In yet another season of disappointing Angels pitching, Jaime Barria has been one of the few bright spots. In his third MLB season, Barria has produced a 3.26 ERA in 30 1/3 innings. After making two “relief outings” to start the year (he pitched 9 1/3 innings in those outings), Barria has put together a strong four-game stretch as a starter. As a whole, Barria has a 3.26 ERA as well as a 3.26 FIP in his six games.
Barria isn’t new to having success as an MLB pitcher. In his 2018 rookie season, Barria ran a 3.41 ERA and 1.4 fWAR across 129 1/3 innings. As a former top prospect who debuted at the young age of 21, there was plenty of hope for Barria coming into the 2019 season. Barria, however, declined in a major way by posting a 6.42 ERA and 6.23 FIP in 82 2/3 innings last season. Barria, as well as Jose Suarez, was on the record as saying he didn’t mesh well with 2019 pitching coach Doug White. A major switch from a near-split on fastball/sinker usage in 2018 turned into strictly fastball usage in 2019. Barria ditched his sinker and bumped up his slider usage by more than 10 percent. Interestingly enough, his pitch usage hasn’t changed much this year other than a roughly 5 percent drop in change-up usage and a 5 percent increase in sinker usage.
Coming into 2020, on the heels of a dreadful 2019 season, Barria was rarely mentioned as a legit rotation option. Now, he’s performed in a decent enough sample to explore what has changed and how legit this performance is.
Barria has been an elite weak-contact producer
Barria’s still below average in terms of whiffs (24th percentile), fastball velocity (40th percentile), and spin rate. Barria is posting career-best marks in strikeouts and walks but it’s not a sizeable difference from last year. Where Barria has shown major growth, however, has been his ability to miss opposing hitter’s barrels.
What do these numbers mean? Statcast defines barrels as “balls hit 98+ mph between a 28-32-degree launch angle (aka most extra-base hits)”. xwOBA is short for Expected Weighted On-Base Average, which, per Statcast, is “formulated using exit velocity, launch angle and, on certain types of batted balls, Sprint Speed.” xwOBAcon is the same principle but only looks at balls in play and excludes walks, strikeouts, etc. An expected ERA is simply “translating xwOBA to an ERA scale”.
Essentially, Barria is elite when it comes to what hitters do when they put the ball in play. For years, following the findings of Voros McCracken’s DIPS (Defense Independent Pitching Statistics) and the post-Moneyball revolution, there was a common theory in the Sabermetric field that pitchers didn’t control what happened when the ball was in play. This led to the onslaught of statistics such as FIP (Field Independent Pitching) and led to a heavy reliance on underlying numbers like strikeouts and walks.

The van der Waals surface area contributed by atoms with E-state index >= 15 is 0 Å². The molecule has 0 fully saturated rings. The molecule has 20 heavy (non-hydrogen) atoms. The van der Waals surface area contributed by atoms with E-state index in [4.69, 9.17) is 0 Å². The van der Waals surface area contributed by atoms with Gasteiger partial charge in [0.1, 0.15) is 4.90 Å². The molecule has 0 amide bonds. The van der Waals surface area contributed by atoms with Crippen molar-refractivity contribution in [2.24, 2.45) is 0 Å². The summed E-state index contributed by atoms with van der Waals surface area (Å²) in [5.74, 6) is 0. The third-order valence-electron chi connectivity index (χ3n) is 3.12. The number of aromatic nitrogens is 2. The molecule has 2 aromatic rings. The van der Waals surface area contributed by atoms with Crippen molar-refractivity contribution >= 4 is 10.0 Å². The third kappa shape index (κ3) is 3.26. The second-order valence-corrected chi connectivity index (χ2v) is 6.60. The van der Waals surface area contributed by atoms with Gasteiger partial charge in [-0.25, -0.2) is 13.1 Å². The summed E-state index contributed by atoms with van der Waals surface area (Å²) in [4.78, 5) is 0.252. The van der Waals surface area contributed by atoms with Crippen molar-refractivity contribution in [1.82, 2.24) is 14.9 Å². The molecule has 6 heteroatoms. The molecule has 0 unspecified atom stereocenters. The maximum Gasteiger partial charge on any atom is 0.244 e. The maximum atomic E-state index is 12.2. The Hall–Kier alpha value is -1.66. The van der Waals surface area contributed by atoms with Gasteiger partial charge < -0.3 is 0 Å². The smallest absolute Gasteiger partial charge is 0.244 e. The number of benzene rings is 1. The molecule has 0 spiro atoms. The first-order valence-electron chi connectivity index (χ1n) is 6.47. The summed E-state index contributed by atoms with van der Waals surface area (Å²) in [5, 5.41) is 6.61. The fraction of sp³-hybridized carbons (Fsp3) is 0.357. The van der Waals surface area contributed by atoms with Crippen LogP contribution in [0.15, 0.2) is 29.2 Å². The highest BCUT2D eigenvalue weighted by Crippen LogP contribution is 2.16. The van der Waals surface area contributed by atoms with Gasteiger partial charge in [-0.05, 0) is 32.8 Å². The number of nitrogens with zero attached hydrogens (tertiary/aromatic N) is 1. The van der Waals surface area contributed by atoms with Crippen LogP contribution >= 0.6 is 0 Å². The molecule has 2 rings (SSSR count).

While strikeouts and walks are still the best predictors for success, the emergence of Statcast has shown that pitchers can control what happens when balls are in play. We now have visible evidence with numbers like exit velocity, launch angle, etc that show that pitchers do have some control in terms of the quality of contact against them. In Barria’s case, he’s been one of the best pitchers in baseball at inducing weak contact.
In terms of xwOBA and xERA, only Trevor Bauer edges Barria in those categories. Barria’s quality of contact success is also abundantly clear in other areas. He allowed his first barrelled baseball of the season in last Friday’s start and leads baseball in barrel percentage (1.2 percent), a stark drop from his 10.7 percent barrel rate last year. After allowing hard hits in 40 percent of batted balls last season, that number has dropped to roughly 30 percent this year. It’s really hard to overstate how impressive this is. Of the 86 batted balls against Barria, just one ball has been barreled.
But if Barria’s improvements in quality of contact aren’t tied to a change in pitch mix, what has ignited this improvement?
Barria’s superb command
Piggybacking off the same tweet I referenced earlier, you can see how Barria’s command has sparked his improvements.
Among starters, only Clayton Kershaw has thrown more first-pitch strikes than Barria. Among pitchers with at least 100 plate appearances against them, Barria is near the top at getting pitches in the zone (89th percentile). He excels at keeping pitches out of the middle of the zone and working on the edges (78th percentile). He’s even doing a strong job of getting hitters to chase (70th percentile) despite the lack of whiffs.
If you’re not going to strike hitters out, this is about the next best thing you can do. Getting ahead in the count, throwing strikes, and sitting on the edges of the zone are some pretty clear indicators of strong command. Barria has made up for the lack of whiffs with a superb ability to locate his pitches. Despite the subpar stuff and strikeout ability, Barria has dominated in his six appearances this year with elite command.